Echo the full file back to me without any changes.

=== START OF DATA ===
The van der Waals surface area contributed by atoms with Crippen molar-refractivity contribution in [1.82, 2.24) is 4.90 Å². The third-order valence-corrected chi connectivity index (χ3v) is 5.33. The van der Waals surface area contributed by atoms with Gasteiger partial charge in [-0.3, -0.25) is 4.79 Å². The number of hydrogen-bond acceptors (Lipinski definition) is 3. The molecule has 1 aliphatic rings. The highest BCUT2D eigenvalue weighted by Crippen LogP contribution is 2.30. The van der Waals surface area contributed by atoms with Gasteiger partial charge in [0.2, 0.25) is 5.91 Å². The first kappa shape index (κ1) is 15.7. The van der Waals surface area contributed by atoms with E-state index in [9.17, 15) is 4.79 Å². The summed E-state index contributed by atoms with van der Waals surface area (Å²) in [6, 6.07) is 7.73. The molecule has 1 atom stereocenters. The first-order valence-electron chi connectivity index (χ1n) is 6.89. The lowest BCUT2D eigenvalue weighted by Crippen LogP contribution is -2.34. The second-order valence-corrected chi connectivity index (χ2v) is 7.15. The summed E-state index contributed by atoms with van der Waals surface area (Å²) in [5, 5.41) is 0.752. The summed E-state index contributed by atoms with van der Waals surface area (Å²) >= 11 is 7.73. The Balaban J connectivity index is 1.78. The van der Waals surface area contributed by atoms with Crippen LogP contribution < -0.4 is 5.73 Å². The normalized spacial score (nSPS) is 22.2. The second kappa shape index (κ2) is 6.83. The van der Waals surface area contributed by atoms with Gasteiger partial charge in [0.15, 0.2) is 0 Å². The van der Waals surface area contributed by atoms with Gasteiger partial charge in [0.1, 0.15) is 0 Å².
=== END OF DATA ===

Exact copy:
The van der Waals surface area contributed by atoms with Crippen molar-refractivity contribution in [1.82, 2.24) is 4.90 Å². The third-order valence-corrected chi connectivity index (χ3v) is 5.33. The van der Waals surface area contributed by atoms with Gasteiger partial charge in [-0.3, -0.25) is 4.79 Å². The number of hydrogen-bond acceptors (Lipinski definition) is 3. The molecule has 1 aliphatic rings. The highest BCUT2D eigenvalue weighted by Crippen LogP contribution is 2.30. The van der Waals surface area contributed by atoms with Gasteiger partial charge in [0.2, 0.25) is 5.91 Å². The first kappa shape index (κ1) is 15.7. The van der Waals surface area contributed by atoms with E-state index in [9.17, 15) is 4.79 Å². The summed E-state index contributed by atoms with van der Waals surface area (Å²) in [6, 6.07) is 7.73. The molecule has 1 atom stereocenters. The first-order valence-electron chi connectivity index (χ1n) is 6.89. The lowest BCUT2D eigenvalue weighted by Crippen LogP contribution is -2.34. The second-order valence-corrected chi connectivity index (χ2v) is 7.15. The summed E-state index contributed by atoms with van der Waals surface area (Å²) in [5, 5.41) is 0.752. The summed E-state index contributed by atoms with van der Waals surface area (Å²) >= 11 is 7.73. The Balaban J connectivity index is 1.78. The van der Waals surface area contributed by atoms with Crippen LogP contribution < -0.4 is 5.73 Å². The normalized spacial score (nSPS) is 22.2. The second kappa shape index (κ2) is 6.83. The van der Waals surface area contributed by atoms with Gasteiger partial charge in [0.15, 0.2) is 0 Å². The van der Waals surface area contributed by atoms with Gasteiger partial charge in [0.1, 0.15) is 0 Å².